This movie includes implied suicide, marital issues, a midlife crisis, a burn-out, the struggles of parenting, and all you really see as a kid is the fun superheroes.
It was always a great film, but as you get older, you notice how tragic it can be at some points, points that you probably thought were "the boring parts" as a kid. It's really amazing how Pixar wove the real-world issues into a movie about superheroes.
I was never a huge fan of this movie as a kid because it confused me. "Where's the happy ending? What's the point?"
Then I ended up re-watching the ending when the movie came on TV one day. It was never about a happy ending. It was about a death of childhood (but never the lessons learned in childhood or the love felt in childhood), a death that can only be felt when you begin to experience it for yourself.
I wasn't that interested in this movie as a kid, but when re-watching even little clips of it, I feel like a total basket case.
I was entering middle school when this movie came out, so it sucker-punched me with emotions when I first watched it. Now, the messages and themes are just as (if not more) relevant than when I first watched it. The only reason that this movie is so low on this list is because I understood it when it first came out- I just understand it a bit more now.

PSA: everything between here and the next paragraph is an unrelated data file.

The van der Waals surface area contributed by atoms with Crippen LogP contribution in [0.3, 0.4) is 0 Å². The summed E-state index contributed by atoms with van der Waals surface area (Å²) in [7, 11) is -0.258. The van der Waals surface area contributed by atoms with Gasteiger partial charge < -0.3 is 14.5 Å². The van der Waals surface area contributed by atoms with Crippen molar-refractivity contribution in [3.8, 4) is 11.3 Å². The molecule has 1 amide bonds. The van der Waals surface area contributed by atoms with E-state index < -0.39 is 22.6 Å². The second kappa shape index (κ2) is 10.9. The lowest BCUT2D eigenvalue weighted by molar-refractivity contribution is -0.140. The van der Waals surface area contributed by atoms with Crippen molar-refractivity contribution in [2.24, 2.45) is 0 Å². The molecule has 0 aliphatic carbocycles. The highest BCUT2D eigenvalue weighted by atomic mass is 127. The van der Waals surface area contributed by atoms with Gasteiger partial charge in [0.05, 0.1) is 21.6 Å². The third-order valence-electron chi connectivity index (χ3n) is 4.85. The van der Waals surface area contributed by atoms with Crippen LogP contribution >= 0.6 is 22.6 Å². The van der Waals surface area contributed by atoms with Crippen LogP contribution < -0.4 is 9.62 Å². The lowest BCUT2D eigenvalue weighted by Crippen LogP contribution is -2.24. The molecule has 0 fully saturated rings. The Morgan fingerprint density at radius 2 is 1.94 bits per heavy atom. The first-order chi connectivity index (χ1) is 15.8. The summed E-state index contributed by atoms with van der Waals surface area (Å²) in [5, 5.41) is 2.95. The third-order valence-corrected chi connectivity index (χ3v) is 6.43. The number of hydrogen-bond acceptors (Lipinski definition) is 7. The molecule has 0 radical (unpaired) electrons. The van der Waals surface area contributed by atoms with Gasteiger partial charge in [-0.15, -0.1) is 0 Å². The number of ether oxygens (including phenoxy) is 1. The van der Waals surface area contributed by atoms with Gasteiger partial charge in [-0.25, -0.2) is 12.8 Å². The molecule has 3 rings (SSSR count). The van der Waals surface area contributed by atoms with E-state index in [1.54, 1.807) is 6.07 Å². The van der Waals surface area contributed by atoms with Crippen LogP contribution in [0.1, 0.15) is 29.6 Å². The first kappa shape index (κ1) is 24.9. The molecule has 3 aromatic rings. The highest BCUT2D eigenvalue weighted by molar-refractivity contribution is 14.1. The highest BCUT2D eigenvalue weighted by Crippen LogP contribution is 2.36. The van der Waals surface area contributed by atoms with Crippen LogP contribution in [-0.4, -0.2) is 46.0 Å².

I was always a bit sad at the end of the movie, but the funny ending (and post credit scene) turned it around. Now, whenever I think of this movie, and I think of "Kitty has to go", I restrain myself from tearing up.
A farewell to childhood fears and childhood ideas is infinitely more tragic after having some real-world experience with these farewells.
"You... don't have to be the bad guy." The scene when Emmet talks to Lord Business while Finn (the kid) talks to his dad lives rent-free in my brain. I used to think it was just a "Yay! They remembered how to be a child!", now when I think about it, it feels like Emmet is talking to the inner child in all of us, reminding us that we are each special and wonderful in our own way. It's a message that I think you need more when you get older.
There was a scene in the movie that hit me harder than it did when I was younger. "My Mother" hit me much harder right now than before because my mom passed away last year yet this is such an emotional and sweet song to dedicate to her. I feel emotional whenever I'm writing this.
No film could ever do better than conveying the tragedy of a real-life disaster than this. Yet the romance on top of that made this a 1 of a kind tragedy film that changes lives to this day. This film broke hearts all over the world from the moment it was 1st released & even to this day.
It's tragic because of the kids. Enough said.
It is possible that watching this is even sadder than when you were a kid.